Protein C: Saving Lives, Saving Lilly
Benefiting from lessons learned during the more than two decades of futile efforts to develop a sepsis treatment, Lilly is primed to launch the first sepsis therapeutic. Lilly's apparent success reflects a revised view of the disease as multi-factorial in nature, involving not only the body's inflammatory processes--long thought to be at the heart of the disease--but also its interlocking coagulation and clot-busting systems. Zovant's development is also marked by a series of business decisions that could have long-term implications for the company, including a renewed commitment to large molecule drugs and the creation of a critical care business. Critical care pharmaceuticals and protein therapeutics are, in many ways, complementary pursuits for Lilly that could help the company maintain its independence by generating big money products that won't require the huge commercialization costs associated with mass-marketed drugs.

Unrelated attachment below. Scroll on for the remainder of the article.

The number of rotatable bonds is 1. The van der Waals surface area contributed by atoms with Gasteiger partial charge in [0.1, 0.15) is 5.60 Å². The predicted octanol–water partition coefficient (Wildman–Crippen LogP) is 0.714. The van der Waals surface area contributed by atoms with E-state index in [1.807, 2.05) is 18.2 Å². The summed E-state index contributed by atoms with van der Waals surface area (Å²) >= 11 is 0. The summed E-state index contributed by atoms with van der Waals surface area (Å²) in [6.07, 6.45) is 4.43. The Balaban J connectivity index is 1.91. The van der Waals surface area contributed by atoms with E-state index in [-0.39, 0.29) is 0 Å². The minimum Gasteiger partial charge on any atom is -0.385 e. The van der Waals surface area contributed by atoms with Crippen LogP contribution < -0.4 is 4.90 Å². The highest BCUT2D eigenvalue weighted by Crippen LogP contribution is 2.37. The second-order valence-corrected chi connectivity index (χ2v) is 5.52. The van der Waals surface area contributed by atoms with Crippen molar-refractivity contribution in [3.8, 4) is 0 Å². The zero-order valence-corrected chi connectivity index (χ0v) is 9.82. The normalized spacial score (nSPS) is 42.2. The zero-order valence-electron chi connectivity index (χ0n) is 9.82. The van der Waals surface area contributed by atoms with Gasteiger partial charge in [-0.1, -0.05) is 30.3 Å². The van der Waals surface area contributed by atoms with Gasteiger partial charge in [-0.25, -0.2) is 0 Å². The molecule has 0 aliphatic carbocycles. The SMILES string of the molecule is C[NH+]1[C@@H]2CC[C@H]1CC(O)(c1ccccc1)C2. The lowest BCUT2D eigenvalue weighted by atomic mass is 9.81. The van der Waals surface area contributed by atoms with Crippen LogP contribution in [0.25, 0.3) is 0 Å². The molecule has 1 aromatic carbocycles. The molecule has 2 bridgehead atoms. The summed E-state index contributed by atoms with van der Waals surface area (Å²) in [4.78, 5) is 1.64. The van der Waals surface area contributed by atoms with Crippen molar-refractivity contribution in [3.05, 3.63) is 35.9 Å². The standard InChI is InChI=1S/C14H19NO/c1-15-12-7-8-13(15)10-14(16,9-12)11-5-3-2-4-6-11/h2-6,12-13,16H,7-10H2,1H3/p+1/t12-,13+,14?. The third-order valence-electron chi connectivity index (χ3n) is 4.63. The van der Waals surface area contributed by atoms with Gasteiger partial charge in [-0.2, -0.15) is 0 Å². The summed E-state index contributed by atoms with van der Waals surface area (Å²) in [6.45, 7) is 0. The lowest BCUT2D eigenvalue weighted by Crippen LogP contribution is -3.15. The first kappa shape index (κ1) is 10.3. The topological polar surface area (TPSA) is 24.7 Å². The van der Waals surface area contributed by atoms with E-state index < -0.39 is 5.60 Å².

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Eli Lilly & Co. announced Oct. 25 that it is ending its ten-year relationship with Xigris, withdrawing the sepsis drug from all markets and ceasing further clinical trials.
In this era of health care reform, critical care medicine remains a strong market for innovative technologies that can improve patient outcomes, shorten ICU stays, and ultimately reduce the overall cost of care. Within this space, one segment that is ripe for innovation is the market for severe sepsis products.Although the last 20 years have seen advances in treatment and a marked increase in the understanding of sepsis and septic shock, severe sepsis remains one of the most significant challenges in critical care today.
When Eli Lilly licensed the follow-on drug candidate to sepsis treatment Xigris to Cardiome, it was a tacit acknowledgment that this family of specialist products may be better suited to biotech. Perhaps they should have done the same with Xigris.